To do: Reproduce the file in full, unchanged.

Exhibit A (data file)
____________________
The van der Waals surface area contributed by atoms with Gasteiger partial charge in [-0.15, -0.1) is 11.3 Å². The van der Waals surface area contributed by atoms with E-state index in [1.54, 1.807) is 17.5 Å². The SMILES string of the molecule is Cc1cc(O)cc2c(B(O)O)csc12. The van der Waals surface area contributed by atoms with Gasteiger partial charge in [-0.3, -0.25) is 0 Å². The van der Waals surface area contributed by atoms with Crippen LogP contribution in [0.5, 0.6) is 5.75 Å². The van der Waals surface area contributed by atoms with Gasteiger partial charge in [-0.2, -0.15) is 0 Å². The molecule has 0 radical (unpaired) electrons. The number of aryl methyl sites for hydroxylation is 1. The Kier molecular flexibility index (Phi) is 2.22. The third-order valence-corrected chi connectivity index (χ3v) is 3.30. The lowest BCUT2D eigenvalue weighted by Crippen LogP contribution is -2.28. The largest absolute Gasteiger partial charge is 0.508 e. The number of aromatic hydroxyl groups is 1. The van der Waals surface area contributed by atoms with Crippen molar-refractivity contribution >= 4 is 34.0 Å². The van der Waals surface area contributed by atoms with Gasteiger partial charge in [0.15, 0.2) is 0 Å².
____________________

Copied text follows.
The van der Waals surface area contributed by atoms with Gasteiger partial charge in [-0.15, -0.1) is 11.3 Å². The van der Waals surface area contributed by atoms with E-state index in [1.54, 1.807) is 17.5 Å². The SMILES string of the molecule is Cc1cc(O)cc2c(B(O)O)csc12. The van der Waals surface area contributed by atoms with Gasteiger partial charge in [-0.3, -0.25) is 0 Å². The van der Waals surface area contributed by atoms with Crippen LogP contribution in [0.5, 0.6) is 5.75 Å². The van der Waals surface area contributed by atoms with Gasteiger partial charge in [-0.2, -0.15) is 0 Å². The molecule has 0 radical (unpaired) electrons. The number of aryl methyl sites for hydroxylation is 1. The Kier molecular flexibility index (Phi) is 2.22. The third-order valence-corrected chi connectivity index (χ3v) is 3.30. The lowest BCUT2D eigenvalue weighted by Crippen LogP contribution is -2.28. The largest absolute Gasteiger partial charge is 0.508 e. The number of aromatic hydroxyl groups is 1. The van der Waals surface area contributed by atoms with Crippen molar-refractivity contribution >= 4 is 34.0 Å². The van der Waals surface area contributed by atoms with Gasteiger partial charge in [0.15, 0.2) is 0 Å².